WiMAX is also facing a user base problem. It’s commonly used as an alternative access method in underdeveloped rural areas. While this is undoubtedly a huge market, it’s questionable whether these users can afford high-speed wireless service. Promoting WiMAX handsets makes less sense today; users are usually satisfied with the speeds provided by existing 3G networks (assuming that the network is performing well, of course). Once you’re able to view YouTube videos on your handset, you don’t need a much faster link… unless another high-bandwidth killer application is just around the corner.

The history of IT and data communications is full of unexpected disruptive newcomers. For example, 20 years ago almost nobody believed that IP would carry the majority of voice, video and data traffic worldwide, or that corporate servers would run Windows in a virtual machine on Intel-based hardware. Will WiMAX be able to uproot the traditional mobile networks that are slowly migrating toward LTE? Only time will tell.


  1. Hi,

    WIMAX is just on the road to eventually having super high speed mobile broadband WITH COMPARABLE LATENCY to fixed line. Not 100% sure where it fits in the road.. I.e. a competitor of LTE or a step to LTE (I suspect the former) But it is beyond current HSDPA/HSUPA which you could call 3.5G perhaps.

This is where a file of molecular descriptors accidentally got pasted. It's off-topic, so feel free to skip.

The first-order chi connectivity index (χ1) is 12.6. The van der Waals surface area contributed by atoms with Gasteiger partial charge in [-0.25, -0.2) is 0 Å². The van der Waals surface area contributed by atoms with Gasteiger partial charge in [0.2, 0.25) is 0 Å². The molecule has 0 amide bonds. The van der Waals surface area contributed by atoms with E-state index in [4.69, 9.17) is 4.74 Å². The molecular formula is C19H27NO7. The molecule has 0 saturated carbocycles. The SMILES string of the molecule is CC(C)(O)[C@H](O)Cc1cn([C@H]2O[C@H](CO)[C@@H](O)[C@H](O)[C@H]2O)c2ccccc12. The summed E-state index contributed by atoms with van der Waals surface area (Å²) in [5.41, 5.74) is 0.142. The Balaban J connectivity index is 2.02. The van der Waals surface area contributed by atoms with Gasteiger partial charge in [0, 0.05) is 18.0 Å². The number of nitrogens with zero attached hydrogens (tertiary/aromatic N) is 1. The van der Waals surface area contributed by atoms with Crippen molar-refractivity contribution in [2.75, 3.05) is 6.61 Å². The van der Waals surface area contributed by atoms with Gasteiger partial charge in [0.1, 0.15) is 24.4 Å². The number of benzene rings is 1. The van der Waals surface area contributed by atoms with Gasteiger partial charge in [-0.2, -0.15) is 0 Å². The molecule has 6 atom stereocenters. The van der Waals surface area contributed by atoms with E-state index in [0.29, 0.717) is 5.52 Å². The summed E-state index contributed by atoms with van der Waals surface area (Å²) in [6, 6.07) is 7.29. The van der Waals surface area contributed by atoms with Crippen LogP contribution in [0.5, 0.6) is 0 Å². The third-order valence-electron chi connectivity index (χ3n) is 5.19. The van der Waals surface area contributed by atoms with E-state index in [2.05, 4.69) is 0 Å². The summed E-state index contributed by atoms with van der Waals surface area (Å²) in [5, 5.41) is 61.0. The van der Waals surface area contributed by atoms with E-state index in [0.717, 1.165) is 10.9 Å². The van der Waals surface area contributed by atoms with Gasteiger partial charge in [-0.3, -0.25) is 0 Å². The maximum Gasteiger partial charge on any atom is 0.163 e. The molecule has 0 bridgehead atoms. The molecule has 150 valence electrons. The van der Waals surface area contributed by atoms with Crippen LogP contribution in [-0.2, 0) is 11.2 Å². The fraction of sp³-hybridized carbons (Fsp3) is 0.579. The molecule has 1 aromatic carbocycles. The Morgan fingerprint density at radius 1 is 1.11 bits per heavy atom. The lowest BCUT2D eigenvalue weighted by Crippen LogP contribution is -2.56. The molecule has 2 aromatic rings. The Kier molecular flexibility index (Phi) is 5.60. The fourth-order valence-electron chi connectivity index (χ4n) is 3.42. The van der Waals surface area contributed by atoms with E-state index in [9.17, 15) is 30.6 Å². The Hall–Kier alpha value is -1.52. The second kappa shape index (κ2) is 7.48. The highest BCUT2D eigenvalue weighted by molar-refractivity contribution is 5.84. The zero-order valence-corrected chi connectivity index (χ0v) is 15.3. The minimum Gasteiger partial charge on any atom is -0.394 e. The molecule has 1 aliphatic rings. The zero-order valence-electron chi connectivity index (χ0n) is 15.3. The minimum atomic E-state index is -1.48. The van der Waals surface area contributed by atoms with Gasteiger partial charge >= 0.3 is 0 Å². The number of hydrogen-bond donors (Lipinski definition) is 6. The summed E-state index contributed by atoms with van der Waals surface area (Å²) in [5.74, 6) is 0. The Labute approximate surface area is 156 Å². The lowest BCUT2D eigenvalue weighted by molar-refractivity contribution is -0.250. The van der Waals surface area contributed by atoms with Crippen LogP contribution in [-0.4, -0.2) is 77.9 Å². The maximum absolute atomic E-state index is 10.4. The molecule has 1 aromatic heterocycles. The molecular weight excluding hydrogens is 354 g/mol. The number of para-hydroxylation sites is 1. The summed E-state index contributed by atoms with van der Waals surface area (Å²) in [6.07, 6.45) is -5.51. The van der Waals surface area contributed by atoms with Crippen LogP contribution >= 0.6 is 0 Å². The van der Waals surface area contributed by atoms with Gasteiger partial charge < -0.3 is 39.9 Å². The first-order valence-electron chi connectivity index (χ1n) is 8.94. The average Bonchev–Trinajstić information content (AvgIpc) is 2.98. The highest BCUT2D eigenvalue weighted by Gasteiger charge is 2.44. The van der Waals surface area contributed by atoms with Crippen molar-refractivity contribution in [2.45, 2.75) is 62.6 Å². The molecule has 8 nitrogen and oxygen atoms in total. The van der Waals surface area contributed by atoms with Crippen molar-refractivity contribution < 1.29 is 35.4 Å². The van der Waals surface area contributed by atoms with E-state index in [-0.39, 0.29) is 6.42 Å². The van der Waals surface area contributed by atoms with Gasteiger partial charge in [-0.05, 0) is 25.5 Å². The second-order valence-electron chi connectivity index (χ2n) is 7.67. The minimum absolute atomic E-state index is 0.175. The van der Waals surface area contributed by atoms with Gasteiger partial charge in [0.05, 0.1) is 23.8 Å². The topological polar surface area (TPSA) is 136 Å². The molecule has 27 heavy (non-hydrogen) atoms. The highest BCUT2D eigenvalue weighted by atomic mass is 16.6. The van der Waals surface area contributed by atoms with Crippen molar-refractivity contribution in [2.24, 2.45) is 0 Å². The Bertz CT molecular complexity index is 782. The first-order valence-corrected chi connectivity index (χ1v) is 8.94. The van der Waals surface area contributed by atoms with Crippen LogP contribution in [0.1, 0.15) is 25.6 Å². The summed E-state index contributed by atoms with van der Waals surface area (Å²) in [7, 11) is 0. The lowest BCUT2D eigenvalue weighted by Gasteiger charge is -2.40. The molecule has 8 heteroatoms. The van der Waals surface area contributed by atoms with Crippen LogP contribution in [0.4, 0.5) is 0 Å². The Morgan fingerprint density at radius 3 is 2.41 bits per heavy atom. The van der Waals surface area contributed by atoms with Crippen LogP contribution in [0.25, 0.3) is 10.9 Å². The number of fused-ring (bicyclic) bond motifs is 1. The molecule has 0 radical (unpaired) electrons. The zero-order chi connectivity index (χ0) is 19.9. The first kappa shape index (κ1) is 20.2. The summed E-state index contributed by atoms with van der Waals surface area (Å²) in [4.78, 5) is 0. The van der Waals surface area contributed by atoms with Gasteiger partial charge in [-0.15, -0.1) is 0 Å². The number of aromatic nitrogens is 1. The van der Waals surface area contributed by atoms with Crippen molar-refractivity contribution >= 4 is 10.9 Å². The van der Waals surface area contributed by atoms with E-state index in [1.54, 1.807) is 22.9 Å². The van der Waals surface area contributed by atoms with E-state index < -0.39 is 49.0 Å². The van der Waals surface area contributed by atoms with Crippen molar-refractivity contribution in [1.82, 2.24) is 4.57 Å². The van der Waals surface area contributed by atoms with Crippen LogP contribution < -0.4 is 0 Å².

Anyhow, the back-haul is becoming all IP already. Goes (very roughly)something like this.

    Mobile-Air/Radio(WIMAX/HSDPA/EDGE/GPRS/HSUPA/LTE)--NodeB--(IP Backhaul)--RNC--(IP/SS7)---SGSN(Data)/MSS/MWG(Voice)--MPLS Backbone--Foreign networks (Like the internet)

    The above does not include the evolution to R5/R6 IMS (converged fixed/mobile) since it hasn't exactly taken off.

    The specifications evolve in releases from R99(3g)-R4(IP Voice Core network)-R5,R6 (IMS)-R7-R8 (LTE) etc .. They basically evolve different parts of the network. For example R4 is enhanced Voice core network over IP.

    So apart from disrupting the mobile phones and potential new hardware/software in radio equipment there will be no disruption on the backbone networks (apart from upgrading to cope with increased capacity and general evolution of the Core voice and packet networks -- I guess this is a disruption but only in the same way fixed line networks have evolved from 7500 days to CRS. Same will be true of the mobile backbones now all on their way to CRS or equivlent ).

    To carry the analogy further, it is the equivalent of turning you ADSL to FTTC (If I am not over egging it)


    The actual protocols for handling both data and voice traffic over mobile networks are well defined in 3GPP specs (let me know if you want some ;-) )

  2. Thanks for the details. What I meant as "disruptive" was the potential effect Wimax might have on existing wireless (3/3.5G) infrastructure.

    If Wimax wins, most of the 3G infrastructure will go the same way as Frame Relay/ATM gear did.
Add comment